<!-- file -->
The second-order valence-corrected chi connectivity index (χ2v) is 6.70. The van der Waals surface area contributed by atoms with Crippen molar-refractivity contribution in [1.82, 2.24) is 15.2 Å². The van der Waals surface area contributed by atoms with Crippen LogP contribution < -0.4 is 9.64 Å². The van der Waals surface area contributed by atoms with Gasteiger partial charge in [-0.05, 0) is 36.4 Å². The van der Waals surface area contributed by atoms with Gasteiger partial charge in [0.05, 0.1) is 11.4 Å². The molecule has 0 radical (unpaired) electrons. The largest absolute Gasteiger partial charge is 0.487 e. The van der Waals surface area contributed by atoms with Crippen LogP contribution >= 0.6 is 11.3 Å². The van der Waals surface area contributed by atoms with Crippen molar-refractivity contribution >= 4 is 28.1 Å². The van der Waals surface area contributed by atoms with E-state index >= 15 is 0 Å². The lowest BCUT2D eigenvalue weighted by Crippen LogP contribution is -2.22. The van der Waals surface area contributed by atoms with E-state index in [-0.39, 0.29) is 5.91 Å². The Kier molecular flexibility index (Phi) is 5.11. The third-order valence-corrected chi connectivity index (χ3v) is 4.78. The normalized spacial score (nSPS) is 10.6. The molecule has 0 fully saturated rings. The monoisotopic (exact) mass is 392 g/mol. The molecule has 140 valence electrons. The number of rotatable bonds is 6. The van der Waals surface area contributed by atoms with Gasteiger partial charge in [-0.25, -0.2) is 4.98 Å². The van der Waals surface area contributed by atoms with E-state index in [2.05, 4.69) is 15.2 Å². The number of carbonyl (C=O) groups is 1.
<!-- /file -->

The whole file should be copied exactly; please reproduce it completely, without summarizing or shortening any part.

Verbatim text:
The second-order valence-corrected chi connectivity index (χ2v) is 6.70. The van der Waals surface area contributed by atoms with Crippen molar-refractivity contribution in [1.82, 2.24) is 15.2 Å². The van der Waals surface area contributed by atoms with Crippen LogP contribution < -0.4 is 9.64 Å². The van der Waals surface area contributed by atoms with Gasteiger partial charge in [-0.05, 0) is 36.4 Å². The van der Waals surface area contributed by atoms with Gasteiger partial charge in [0.05, 0.1) is 11.4 Å². The molecule has 0 radical (unpaired) electrons. The largest absolute Gasteiger partial charge is 0.487 e. The van der Waals surface area contributed by atoms with Crippen LogP contribution >= 0.6 is 11.3 Å². The van der Waals surface area contributed by atoms with Crippen molar-refractivity contribution >= 4 is 28.1 Å². The van der Waals surface area contributed by atoms with E-state index >= 15 is 0 Å². The lowest BCUT2D eigenvalue weighted by Crippen LogP contribution is -2.22. The van der Waals surface area contributed by atoms with E-state index in [-0.39, 0.29) is 5.91 Å². The Kier molecular flexibility index (Phi) is 5.11. The third-order valence-corrected chi connectivity index (χ3v) is 4.78. The normalized spacial score (nSPS) is 10.6. The molecule has 0 fully saturated rings. The monoisotopic (exact) mass is 392 g/mol. The molecule has 140 valence electrons. The number of rotatable bonds is 6. The van der Waals surface area contributed by atoms with Gasteiger partial charge in [-0.25, -0.2) is 4.98 Å². The van der Waals surface area contributed by atoms with E-state index in [2.05, 4.69) is 15.2 Å². The number of carbonyl (C=O) groups is 1.